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Using pydoc

by Cameron Laird

You're merrily coding along in your high-productivity Python way when your memory grows fuzzy -- to do date calculations, do you need a module called clock, date, or time? Within the Python 2.1 folder, you click on the "Module Docs" icon, and up pops a small graphical user interface (GUI) control panel. You type in "time", and the application gives you a choice of five distinct selections (Figure 1). Choose the first, and the reference documentation for Python's standard time module appears in a browser on your screen, complete with the answers to all your questions about date calculations.

Screen shot.
Figure 1. Five selections appear in the pydoc dialog box.

That was painless, just as pydoc is intended to be. (Note the GUI browser is titled "pydoc" in the figure above.) The pydoc module extracts module documentation and presents it in HTML or text. The 2.1 release of Python, official this week, is the first to include it as part of the standard library. UC Berkeley graduate student Ka-Ping Yee maintains the module. You can view the current sources at his site. Yee based pydoc on two of his earlier on-line documentation utilities, htmldoc and inspect. He credits Tommy Burnette's manpy and Paul Prescod's onlinehelp as the original inspiration for his version. Yee's module is not directly connected Marc-Andre Lemburg's pydoc, initiated five years ago.

While the figure above originated on a Windows desktop, pydoc behaves properly on MacOS and Unix, also. It has both graphical and command-line interfaces. Details on all the options are, of course, available through "pydoc pydoc". From a Unix command line, for example, "pydoc -k time" lists modules related to time, in analogy with "man -k ...".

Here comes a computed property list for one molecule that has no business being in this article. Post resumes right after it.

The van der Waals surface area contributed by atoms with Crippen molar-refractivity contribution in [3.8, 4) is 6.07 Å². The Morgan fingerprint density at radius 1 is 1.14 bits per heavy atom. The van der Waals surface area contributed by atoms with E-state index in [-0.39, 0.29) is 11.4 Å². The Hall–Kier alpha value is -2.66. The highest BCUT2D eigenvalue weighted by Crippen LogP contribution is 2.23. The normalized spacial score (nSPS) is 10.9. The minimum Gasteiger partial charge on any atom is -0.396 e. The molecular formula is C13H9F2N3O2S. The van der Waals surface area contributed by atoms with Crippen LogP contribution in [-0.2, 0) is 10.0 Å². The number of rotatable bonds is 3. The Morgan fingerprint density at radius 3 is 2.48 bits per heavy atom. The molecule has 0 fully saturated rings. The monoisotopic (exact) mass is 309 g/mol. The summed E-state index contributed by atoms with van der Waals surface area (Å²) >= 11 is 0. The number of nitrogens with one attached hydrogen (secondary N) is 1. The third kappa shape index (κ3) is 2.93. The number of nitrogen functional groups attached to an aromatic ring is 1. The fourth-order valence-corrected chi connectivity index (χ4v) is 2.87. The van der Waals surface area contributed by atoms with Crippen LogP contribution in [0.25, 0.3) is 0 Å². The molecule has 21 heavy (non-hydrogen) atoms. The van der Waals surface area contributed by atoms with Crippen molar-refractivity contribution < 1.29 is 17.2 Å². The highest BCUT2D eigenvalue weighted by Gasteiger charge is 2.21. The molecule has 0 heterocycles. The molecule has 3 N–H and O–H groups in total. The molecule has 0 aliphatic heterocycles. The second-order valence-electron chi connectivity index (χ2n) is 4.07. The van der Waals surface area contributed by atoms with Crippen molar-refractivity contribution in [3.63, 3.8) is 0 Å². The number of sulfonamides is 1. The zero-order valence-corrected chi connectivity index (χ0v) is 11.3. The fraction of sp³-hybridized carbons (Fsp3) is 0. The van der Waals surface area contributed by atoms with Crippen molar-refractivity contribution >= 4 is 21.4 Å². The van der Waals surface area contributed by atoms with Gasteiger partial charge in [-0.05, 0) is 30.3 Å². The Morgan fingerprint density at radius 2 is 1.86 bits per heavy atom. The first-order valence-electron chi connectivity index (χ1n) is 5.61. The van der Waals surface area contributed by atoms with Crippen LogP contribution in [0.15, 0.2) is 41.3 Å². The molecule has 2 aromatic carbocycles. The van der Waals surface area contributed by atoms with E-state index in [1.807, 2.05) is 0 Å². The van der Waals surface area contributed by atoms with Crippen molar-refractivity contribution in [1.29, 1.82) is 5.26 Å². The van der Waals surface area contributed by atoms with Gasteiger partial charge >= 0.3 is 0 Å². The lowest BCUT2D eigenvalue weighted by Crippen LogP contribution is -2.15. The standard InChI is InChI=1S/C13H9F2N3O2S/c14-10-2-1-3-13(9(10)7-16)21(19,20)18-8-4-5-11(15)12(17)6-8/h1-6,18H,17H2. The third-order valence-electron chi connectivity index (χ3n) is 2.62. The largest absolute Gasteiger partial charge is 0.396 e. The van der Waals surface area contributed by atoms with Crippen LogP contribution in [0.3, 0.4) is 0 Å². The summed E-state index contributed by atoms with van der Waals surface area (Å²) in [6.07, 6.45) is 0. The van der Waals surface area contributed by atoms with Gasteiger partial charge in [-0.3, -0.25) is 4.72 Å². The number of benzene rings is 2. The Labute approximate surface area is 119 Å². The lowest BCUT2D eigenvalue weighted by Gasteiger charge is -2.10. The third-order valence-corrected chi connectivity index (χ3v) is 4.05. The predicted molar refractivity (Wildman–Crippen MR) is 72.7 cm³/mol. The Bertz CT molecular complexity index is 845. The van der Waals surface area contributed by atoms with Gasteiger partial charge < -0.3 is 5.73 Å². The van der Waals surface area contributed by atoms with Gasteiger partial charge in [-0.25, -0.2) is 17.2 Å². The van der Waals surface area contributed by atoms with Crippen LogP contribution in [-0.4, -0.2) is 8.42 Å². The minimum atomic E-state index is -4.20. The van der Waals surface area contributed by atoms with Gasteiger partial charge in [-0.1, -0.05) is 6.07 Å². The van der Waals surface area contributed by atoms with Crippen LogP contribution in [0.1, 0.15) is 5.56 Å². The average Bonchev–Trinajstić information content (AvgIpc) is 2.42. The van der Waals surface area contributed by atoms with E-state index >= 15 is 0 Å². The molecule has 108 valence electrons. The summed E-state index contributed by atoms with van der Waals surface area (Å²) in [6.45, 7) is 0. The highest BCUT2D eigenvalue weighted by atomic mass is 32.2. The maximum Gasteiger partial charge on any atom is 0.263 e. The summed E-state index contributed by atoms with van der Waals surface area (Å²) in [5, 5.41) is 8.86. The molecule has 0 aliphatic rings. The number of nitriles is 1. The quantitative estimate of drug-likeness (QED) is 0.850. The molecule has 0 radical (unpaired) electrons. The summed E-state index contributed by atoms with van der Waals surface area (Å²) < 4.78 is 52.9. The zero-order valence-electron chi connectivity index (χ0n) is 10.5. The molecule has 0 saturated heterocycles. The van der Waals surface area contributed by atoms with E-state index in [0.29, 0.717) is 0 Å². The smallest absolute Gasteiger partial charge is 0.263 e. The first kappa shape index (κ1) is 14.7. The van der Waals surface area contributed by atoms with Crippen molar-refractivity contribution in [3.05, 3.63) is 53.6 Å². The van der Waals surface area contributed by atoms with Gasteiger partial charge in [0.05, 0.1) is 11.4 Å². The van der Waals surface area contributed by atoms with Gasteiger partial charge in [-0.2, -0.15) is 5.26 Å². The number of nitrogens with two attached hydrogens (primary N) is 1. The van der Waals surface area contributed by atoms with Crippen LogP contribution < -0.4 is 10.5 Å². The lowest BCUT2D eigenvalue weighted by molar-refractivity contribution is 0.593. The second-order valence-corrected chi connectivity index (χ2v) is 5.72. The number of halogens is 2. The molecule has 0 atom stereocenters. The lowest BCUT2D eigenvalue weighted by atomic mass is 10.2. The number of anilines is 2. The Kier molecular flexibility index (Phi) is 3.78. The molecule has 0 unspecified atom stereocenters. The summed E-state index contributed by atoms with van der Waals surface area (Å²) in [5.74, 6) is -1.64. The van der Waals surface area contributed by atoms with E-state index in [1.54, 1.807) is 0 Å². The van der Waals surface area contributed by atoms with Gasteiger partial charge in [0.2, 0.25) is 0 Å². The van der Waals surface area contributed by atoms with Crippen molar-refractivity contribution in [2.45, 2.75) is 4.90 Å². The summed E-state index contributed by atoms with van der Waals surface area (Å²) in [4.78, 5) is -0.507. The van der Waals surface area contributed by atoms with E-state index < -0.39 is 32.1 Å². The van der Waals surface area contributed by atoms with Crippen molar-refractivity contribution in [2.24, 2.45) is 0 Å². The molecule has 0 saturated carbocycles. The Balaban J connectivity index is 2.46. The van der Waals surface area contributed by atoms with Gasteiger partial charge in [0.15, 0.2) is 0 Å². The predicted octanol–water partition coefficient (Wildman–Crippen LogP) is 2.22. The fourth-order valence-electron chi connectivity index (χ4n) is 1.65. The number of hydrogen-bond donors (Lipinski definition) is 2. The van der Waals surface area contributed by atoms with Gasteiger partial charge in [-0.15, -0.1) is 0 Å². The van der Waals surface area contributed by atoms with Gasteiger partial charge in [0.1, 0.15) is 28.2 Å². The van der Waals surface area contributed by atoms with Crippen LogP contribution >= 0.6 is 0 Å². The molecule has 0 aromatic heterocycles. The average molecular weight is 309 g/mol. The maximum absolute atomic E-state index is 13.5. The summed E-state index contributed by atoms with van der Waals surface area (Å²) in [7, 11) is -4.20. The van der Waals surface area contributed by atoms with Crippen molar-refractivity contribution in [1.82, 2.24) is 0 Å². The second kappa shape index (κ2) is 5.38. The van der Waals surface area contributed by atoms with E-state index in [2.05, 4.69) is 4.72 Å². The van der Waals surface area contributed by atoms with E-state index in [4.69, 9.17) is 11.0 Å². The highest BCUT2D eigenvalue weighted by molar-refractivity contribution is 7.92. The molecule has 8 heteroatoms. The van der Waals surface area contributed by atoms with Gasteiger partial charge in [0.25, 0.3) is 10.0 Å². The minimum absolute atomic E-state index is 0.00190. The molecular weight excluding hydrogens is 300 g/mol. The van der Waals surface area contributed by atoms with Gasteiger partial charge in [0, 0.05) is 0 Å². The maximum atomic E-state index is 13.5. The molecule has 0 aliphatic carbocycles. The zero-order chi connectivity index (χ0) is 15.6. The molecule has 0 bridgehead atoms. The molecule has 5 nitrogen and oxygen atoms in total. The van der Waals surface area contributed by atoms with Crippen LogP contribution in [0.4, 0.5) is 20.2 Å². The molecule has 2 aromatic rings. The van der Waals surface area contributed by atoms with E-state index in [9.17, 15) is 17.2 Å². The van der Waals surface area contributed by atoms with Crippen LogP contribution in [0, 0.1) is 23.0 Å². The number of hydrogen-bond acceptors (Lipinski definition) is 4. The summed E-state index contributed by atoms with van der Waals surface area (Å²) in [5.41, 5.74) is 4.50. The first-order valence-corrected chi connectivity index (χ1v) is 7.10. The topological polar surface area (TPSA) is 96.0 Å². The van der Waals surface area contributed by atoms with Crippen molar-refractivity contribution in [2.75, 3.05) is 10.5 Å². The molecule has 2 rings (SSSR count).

Along with GUI and command line, you can use pydoc in three other modes. First let's take a closer look at why you'll want to make pydoc's acquaintance, and then I will show you how you can exploit it in your own programming.

The importance of documentation

Why all this churn about on-line help? It's true that a help system isn't algorithmically profound in the way Python's new list comprehensions or scoping considerations are. However, an efficient documentation system with the right polish has the potential to help every Python developer every day. Even if help systems have been done before, none until pydoc has ever been crafted specifically for the benefit of Python programmers.

Documentation has always been important in the Python world. Many newcomers to Python are struck by the lucidity and completeness of Python documentation. The pydoc module leverages those advantages to underline Python's status as a language that is easy to learn. Python has also gained considerable attention in the last few years for its aptness in team projects. A consistent, comprehensive documentation system is a particular advantage in work that stretches beyond the span of any individual. When it's as conveniently interactive as pydoc is, it becomes what Python developer, Tim Peters, agrees is "a Good and Important Thing." Peters compares pydoc to Emacs, Unix man pages, and the REBOL programming language as examples of earlier successes in interactive help.

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